2-Amino-N-phenylbenzenesulfonamide (6a). Yellow powder (14.04 mmol, 90%); m.p.: 123–124 °C; 1H-NMR (300 MHz, DMSO-d6): δ = 5.99 (s, 2H), 6.54 (ddd, Jo = 7.6 Hz, Jm = 1.2 Hz, 1H), 6.75 (dd, Jo = 8.1 Hz, Jm = 0.9 Hz, 1H), 6.97 (ddd, Jo = 8.2 Hz, 1H), 7.04 (dd, Jo = 8.6 Hz, 2H), 7.2 (m, 3H), 7.49 (dd, Jo = 8.5 Hz, Jm = 1.4 Hz, 1H), 10.2 ppm (s, 1H); IR (KBr): ν = 3457, 3368, 3240, 1360, 1180 cm−1; MS (EI, 70 eV): m/z: 248 [M]+.
2-Amino-N-(4-fluorophenyl) benzenesulfonamide (6b). Brown liquid. Yield 99%; 1H-NMR (200 MHz, DMSO-d6): δ = 5.98 (s, 2H), 6.53 (ddd, Jo = 7.05 Hz, Jm = 1.2 Hz, 1H), 6.74 (dd, Jo = 8.3 Hz, Jm = 1.2 Hz, 1H), 7.05 (d, Jo = 6.4 Hz, 4H), 7.21 (ddd, Jo = 7.0 Hz, Jm = 1.6 Hz, 1H), 7.43 (dd, Jo = 8.2 Hz, Jm = 1.6 Hz, 1H), 10.2 ppm (s, 1H); IR (KBr): ν = 3469, 3382, 3284, 1313, 1147 cm−1; MS (EI, 70 eV): m/z: 266 [M]+.
2-Amino-N-(4-chlorophenyl) benzenesulfonamide (6c). Brown liquid. Yield 99%; 1H-NMR (200 MHz, DMSO-d6 ): δ = 6.0 (s, 2H), 6.53 (ddd, Jo = 8.0 Hz, Jm = 1.1, 1H), 6.73 (dd, Jo = 8.3 Hz, Jm = 0.9 Hz, 1H), 7.03 (d, Jo = 8.8 Hz, 2H), 7.2 (ddd, Jo = 8.5 Hz, Jm = 1.6, 1H), 7.26 (d, Jo = 8.8 Hz, 2H), 7.47 (dd, Jo = 8.0 Hz, Jm = 1.6, 1H), 10.4 ppm (s, 1H); IR (KBr): ν = 3467, 3378, 3245, 1313, 1135 cm−1; MS (EI, 70 eV): m/z: 282 [M]+.
2-Amino-N-(4-bromophenyl) benzenesulfonamide (6d). Brown liquid. Yield 99%; 1H-NMR (200 MHz, DMSO-d6): δ = 6.0 (s, 2H), 6.55 (ddd, Jo = 7.8 Hz, 1H), 6.76 (dd, Jo = 8.3 Hz, Jm = 0.9 Hz, 1H), 7.0 (d, Jo = 8.8 Hz, 2H), 7.21 (ddd, Jo = 7.0 Hz, Jm = 1.6 Hz, 1H), 7.39 (d, Jo = 8.8 Hz, 2H), 7.49 (dd, Jo = 7.9 Hz, Jm = 1.5 Hz, 1H), 10.4 ppm (s, 1H); IR (KBr): ν = 3482, 3384, 3268, 1319, 1139 cm1; MS (EI, 70 eV): m/z: 328/326 [M]+.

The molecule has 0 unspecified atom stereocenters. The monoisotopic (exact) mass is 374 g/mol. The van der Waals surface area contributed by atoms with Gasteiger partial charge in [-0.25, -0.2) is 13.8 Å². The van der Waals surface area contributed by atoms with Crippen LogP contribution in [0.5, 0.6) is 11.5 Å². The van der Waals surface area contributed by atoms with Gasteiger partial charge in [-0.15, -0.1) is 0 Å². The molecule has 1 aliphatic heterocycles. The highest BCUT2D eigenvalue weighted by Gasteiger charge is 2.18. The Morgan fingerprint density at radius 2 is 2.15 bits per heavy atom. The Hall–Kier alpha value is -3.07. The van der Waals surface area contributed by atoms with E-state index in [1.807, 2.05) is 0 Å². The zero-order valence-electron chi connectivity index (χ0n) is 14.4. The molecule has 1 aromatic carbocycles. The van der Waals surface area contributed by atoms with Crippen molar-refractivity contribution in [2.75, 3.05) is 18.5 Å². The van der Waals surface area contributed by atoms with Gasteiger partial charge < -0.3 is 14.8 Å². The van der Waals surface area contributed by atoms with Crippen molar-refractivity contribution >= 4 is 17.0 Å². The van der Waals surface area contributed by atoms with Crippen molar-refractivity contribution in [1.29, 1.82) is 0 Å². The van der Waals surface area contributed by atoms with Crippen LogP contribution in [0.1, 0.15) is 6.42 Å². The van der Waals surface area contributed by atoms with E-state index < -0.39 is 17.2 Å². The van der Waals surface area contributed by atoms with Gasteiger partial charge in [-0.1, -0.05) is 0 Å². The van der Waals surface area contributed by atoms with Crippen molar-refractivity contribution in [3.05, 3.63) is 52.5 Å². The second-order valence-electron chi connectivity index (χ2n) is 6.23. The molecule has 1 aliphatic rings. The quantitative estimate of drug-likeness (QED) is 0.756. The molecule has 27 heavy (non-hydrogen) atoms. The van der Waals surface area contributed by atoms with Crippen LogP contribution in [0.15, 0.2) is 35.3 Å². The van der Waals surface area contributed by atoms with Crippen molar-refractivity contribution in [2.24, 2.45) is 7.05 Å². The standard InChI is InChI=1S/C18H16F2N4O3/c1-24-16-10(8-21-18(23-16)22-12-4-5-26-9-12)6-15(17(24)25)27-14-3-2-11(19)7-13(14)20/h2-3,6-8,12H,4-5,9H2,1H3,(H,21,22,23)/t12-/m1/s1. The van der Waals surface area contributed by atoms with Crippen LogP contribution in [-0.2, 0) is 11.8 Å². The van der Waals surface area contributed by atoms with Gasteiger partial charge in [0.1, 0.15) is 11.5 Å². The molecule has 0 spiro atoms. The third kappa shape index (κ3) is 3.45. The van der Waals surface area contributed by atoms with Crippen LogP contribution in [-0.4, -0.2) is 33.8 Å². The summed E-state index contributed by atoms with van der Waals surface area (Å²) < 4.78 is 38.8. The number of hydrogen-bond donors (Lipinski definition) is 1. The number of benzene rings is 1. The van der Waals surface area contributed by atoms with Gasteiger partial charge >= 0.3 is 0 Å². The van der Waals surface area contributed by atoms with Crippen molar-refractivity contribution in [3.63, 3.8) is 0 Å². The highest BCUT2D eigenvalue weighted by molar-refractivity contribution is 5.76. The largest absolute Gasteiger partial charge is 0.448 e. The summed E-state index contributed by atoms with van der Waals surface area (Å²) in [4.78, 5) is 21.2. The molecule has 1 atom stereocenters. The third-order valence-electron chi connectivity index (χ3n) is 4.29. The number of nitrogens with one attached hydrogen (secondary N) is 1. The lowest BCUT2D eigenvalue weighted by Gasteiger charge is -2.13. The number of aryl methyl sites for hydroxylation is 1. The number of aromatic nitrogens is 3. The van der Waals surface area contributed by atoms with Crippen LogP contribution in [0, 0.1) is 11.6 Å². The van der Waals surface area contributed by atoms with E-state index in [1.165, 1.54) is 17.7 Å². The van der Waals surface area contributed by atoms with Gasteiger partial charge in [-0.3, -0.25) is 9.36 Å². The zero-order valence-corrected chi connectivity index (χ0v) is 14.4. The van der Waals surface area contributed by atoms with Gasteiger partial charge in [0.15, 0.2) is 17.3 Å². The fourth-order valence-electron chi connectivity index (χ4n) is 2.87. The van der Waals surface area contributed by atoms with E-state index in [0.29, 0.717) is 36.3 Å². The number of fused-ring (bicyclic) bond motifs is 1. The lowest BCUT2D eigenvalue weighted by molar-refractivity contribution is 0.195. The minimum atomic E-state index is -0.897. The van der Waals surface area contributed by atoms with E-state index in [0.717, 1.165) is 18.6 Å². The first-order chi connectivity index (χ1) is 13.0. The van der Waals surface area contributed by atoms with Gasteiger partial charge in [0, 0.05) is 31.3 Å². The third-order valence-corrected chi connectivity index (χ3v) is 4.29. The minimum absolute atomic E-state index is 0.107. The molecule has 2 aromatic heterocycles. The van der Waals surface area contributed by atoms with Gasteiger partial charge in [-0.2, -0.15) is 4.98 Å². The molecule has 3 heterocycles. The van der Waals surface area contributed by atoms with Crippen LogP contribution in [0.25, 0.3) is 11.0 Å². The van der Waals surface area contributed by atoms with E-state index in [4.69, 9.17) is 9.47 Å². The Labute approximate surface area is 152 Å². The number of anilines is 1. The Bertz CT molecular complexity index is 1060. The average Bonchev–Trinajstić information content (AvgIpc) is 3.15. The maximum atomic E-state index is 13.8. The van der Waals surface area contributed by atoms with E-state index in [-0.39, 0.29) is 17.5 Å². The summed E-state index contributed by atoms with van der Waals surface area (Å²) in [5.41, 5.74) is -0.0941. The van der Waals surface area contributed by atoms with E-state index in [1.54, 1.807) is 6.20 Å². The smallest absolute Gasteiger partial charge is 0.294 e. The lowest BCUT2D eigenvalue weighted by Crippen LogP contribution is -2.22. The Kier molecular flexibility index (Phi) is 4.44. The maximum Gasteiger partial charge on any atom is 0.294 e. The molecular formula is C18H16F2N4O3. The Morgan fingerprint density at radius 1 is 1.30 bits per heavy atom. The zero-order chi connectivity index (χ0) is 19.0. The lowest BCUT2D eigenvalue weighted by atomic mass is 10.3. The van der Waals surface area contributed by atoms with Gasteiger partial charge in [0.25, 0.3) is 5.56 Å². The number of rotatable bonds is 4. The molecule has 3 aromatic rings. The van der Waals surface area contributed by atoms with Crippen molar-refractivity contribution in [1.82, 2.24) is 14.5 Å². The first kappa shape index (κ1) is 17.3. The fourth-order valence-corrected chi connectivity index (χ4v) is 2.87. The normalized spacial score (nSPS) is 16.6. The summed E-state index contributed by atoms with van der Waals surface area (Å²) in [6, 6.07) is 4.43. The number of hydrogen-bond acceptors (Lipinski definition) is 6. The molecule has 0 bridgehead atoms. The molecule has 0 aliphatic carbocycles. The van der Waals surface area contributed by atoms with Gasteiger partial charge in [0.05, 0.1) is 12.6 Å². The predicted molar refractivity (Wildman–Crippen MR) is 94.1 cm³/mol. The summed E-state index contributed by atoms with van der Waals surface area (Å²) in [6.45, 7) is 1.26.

2-Amino-N-(4-methoxyphenyl) benzenesulfonamide (6e). Brown liquid. Yield 99%; 1H-NMR (200 MHz, DMSO-d6): δ = 3.65 (s, 3H), 5.9 (s, 2H), 6.5 (ddd, Jo = 7.7 Hz, Jm = 1.2 Hz, 1H), 6.72 (dd, Jo = 8.7 Hz, 1H), 6.77 (d, Jo = 9.0 Hz, 2H), 6.95 (d, Jo = 9.0 Hz, 2H), 7.19 (ddd, Jo = 8.2 Hz, Jm = 1.6 Hz, 1H), 7.36 (dd, Jo = 8.1 Hz, Jm = 1.6 Hz, 1H), 9.84 ppm (s, 1H); IR (KBr): ν = 3480, 3380, 3266, 1321, 1147 cm−1; MS (EI, 70 eV): m/z: 278 [M]+.
Ethyl-4-(2-aminophenylsulfonamido)benzoate (6f). Yellow crystals. Yield 88%; m.p.:163 °C; 1H-NMR (200 MHz, DMSO-d6): δ = 1.25 (t, Jo = 6.3 Hz, 3H), 4.22 (q, Jo = 7.0 Hz, 2H), 6.0 (s, 2H), 6.56 (ddd, Jo = 7.6 Hz, 1H), 6.73 (dd, Jo = 7.8 Hz, 1H), 7.14 (BB', Jo = 8.8 Hz, 2H), 7.22 (ddd, Jo = 7.7 Hz, 1H), 7.57 (dd, Jo = 8.1 Hz, Jm = 1.6 Hz, 1H), 7.79 (AA', Jo = 8.8 Hz, 2H), 10.8 ppm (s, 1H); IR (KBr): ν = 3470, 3380, 3230, 1690, 1322, 1144 cm−1; MS (EI, 70 eV): m/z: 320 [M]+.

3.1.4. General Procedures for Synthesizing 2-Azido-N-(4-(R)phenyl)benzenesulfonamides 4a-f

An aqueous solution of sodium nitrite (3.6 g, 51.8 mmol) was added to 2-amino-N-(4-(R)phenyl)benzenesulfonamide 6 (2.86 g, 11.5 mmol) in trifluoroacetic acid, and the reaction mixture was stirred for 1 h. Sodium azide (1.9 g, 28.8 mmol) was added, and the solution was stirred for an additional 1 h. The mixture was neutralized with saturated sodium bicarbonate solution and extracted with ethyl acetate. The reaction mixture was concentrated and purified by flash chromatography (70:30, hexane–ethyl acetate). The obtained solid was recrystallized in ethyl acetate–hexane (30:70).